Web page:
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Feb. 9 — Congressional Republicans predictably panned President Barack Obama's final budget proposal, particularly its tax revenue components.
The administration's ideas generally lack originality and fail to focus on federal fiscal concerns, several of them said, despite enforcement and offset themes throughout the White House blueprint. Obama's 2017 budget is another failure, said Senate Finance Committee Chairman Orrin G. Hatch (R-Utah).
“He put us in such permanent debt that we'll never get over it,” Hatch told reporters Feb. 9.
His criticism permeated other party responses.
Budget committees in the House and Senate won't hold hearings on Obama's budget plan for the 2017 federal fiscal year because “everybody up here is pretty much familiar today with the budget proposals because they are pretty much the same that we've seen in the last several years,” said Sen. John Thune (R-S.D.). This latest iteration “arrived with a resounding thud here in the Congress of the United States,” said Sen. Roger Wicker (R-Miss.).
Treasury: ‘Realistic Response.'
Still, administration officials pushed elements of the plan as a realistic response to widening federal debt, even if only a handful of them are new.
Proposals to cut down on tax avoidance by U.S.-based companies that hold profits abroad and passthroughs whose partners escape a 3.8 percent Medicare tax are part of that goal, as are proposals to pay for business and household tax breaks enacted at the end of last year, said a senior Treasury Department official.
Obama's business tax proposals from last year were revenue neutral, but Congress agreed only to revenue-losing provisions so “what's remaining of the president's plan would be revenue-raising in the long run,” the Treasury official said.
$2.8 Trillion in Revenue
Overall, the White House budget would raise nearly $2.8 trillion in revenue from fiscal 2017 through fiscal 2026, according to Treasury estimates.
Among international tax proposals aimed at minimizing incentives to shift income overseas, not to mention companies and their headquarters, Obama's blueprint reprised calls for a 19 percent minimum tax on all earnings from abroad when earned, with no deferral, after which the remaining money could be distributed stateside with no additional tax liability. It also would include a one-time, 14 percent repatriation tax on overseas-accumulated earnings currently sitting abroad.
The former provision would raise $350.4 billion over the 10-year budget window, and the latter would raise $299.4 billion over the same period. Both amounts exceed previous revenue forecasts because more profits have built up or been shifted abroad since the last official estimate, in addition to some changing economics, the Treasury official said (see related story in this issue).
Subjecting more businesses organized as passthroughs to the 3.8 percent Medicare tax would raise $271.7 billion by including gross income in the definition of net investment income, as well as gains from any trades or businesses of an individual that is not otherwise subject to employment taxes, according to Treasury's revenue forecast. The same tax should apply regardless of whether income is generated by labor effort or capital, the Treasury official said of the provision, which was one of just a half-dozen new revenue proposals in the budget.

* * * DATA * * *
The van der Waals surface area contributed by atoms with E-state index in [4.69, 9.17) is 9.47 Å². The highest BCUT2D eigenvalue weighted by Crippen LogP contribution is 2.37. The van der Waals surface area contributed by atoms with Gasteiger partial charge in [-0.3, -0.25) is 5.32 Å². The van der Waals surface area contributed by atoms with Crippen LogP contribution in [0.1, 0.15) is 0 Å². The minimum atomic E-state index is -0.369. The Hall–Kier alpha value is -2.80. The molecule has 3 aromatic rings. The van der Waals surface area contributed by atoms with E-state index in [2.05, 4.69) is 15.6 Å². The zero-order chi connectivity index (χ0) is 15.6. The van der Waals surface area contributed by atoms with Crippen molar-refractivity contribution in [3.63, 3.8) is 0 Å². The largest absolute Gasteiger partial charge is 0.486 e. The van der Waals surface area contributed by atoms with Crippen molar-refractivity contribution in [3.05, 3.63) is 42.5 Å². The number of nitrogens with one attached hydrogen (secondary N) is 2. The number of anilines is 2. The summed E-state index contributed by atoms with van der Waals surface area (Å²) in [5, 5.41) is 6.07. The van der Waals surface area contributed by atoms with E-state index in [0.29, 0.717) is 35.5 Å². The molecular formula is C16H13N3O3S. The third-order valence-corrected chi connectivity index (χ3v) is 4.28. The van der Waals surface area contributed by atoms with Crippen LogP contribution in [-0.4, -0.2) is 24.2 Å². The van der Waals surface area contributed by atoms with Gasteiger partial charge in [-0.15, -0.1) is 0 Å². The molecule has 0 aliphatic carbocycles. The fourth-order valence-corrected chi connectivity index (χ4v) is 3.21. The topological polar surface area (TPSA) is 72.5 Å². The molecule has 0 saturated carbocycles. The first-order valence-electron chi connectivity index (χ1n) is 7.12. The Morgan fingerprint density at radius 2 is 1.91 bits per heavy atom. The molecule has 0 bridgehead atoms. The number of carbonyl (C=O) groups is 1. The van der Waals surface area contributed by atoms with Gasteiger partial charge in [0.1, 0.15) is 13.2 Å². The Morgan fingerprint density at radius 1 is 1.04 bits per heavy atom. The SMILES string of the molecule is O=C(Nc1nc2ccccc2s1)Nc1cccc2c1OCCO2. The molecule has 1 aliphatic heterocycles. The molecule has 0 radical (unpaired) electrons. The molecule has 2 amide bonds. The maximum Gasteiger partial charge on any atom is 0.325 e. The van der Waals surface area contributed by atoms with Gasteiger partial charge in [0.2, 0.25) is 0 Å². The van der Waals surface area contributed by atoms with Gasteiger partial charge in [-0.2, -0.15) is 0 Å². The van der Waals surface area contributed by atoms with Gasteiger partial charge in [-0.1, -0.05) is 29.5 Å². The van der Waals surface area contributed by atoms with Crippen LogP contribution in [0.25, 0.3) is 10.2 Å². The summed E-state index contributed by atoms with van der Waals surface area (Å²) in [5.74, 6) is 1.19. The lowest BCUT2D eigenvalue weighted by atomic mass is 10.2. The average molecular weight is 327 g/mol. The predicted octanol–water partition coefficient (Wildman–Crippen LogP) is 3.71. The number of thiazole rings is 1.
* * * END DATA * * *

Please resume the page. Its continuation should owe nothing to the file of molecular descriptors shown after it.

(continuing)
“It eliminates loopholes and planning opportunities for taxpayers who today are able to claim differential tax treatment, depending on the business entity or legal form of the business entity or legal form of the payment received,” the Treasury official said.
R&D Credit Common Ground
A repeat proposal to put a 28 percent ceiling on most tax deductions and exclusions would raise more revenue than anything else in the budget plan—$645.5 billion.
Increasing the highest long-term capital gains and qualified dividend tax rate to 24.2 percent from 20 percent, and treating death as a transferable event for inheritors, would raise $235.2 billion. A seven-basis-point fee on U.S. financial firms with assets of more than $50 billion would raise $111.4 billion.
Another major revenue raiser—and one of the few new proposals—is a $10.25-per-barrel-of-oil tax phased in over five years, which would bring in $319.1 billion.
Revising the newly permanent research and development tax credit would streamline it as part of the administration's budget.
It would repeal the traditional credit and let companies choose a higher alternative simplified research credit of 18 percent of research expenses that exceed half of the average qualified research expenses for the three preceding taxable years, up from 14 percent, at a cost of $27.2 billion. It would also eliminate a reduced alternative rate of 6 percent and allow the credit to offset alternative minimum tax liability for all taxpayers, among other potential changes, all of which would amount to a “huge improvement” over current policy, the Treasury official said.
Such proposals open the door just a bit for some common ground with congressional Republicans, given that House Ways and Means Committee Chairman Kevin Brady (R-Texas) has introduced legislation in the past to raise the alternative simplified research credit to 20 percent and streamline it in other ways, too. A Brady staffer called the R&D language encouraging but said the budget ideas fall short, overall.
“We know that making the United States an attractive location for research and development requires a robust R&D credit and lower rates,” Brady's aide said.
With assistance from Casey Wooten in Washington.
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